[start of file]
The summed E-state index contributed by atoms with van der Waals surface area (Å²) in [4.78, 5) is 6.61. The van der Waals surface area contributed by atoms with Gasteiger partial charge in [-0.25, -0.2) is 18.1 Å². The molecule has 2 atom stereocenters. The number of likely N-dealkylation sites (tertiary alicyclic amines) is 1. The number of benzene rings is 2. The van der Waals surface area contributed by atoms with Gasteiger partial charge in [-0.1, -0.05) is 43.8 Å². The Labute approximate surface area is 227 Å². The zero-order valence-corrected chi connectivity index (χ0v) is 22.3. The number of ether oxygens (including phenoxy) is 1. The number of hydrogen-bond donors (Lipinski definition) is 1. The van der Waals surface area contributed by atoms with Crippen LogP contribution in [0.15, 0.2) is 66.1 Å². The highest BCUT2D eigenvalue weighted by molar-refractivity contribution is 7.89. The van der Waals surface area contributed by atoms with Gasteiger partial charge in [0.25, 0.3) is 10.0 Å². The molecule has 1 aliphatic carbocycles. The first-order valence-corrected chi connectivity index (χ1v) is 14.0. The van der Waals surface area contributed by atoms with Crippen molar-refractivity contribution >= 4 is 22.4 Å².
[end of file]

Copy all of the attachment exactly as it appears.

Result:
The summed E-state index contributed by atoms with van der Waals surface area (Å²) in [4.78, 5) is 6.61. The van der Waals surface area contributed by atoms with Gasteiger partial charge in [-0.25, -0.2) is 18.1 Å². The molecule has 2 atom stereocenters. The number of likely N-dealkylation sites (tertiary alicyclic amines) is 1. The number of benzene rings is 2. The van der Waals surface area contributed by atoms with Gasteiger partial charge in [-0.1, -0.05) is 43.8 Å². The Labute approximate surface area is 227 Å². The zero-order valence-corrected chi connectivity index (χ0v) is 22.3. The number of ether oxygens (including phenoxy) is 1. The number of hydrogen-bond donors (Lipinski definition) is 1. The van der Waals surface area contributed by atoms with Crippen LogP contribution in [0.15, 0.2) is 66.1 Å². The highest BCUT2D eigenvalue weighted by molar-refractivity contribution is 7.89. The van der Waals surface area contributed by atoms with Gasteiger partial charge in [0.25, 0.3) is 10.0 Å². The molecule has 1 aliphatic carbocycles. The first-order valence-corrected chi connectivity index (χ1v) is 14.0. The van der Waals surface area contributed by atoms with Crippen molar-refractivity contribution >= 4 is 22.4 Å².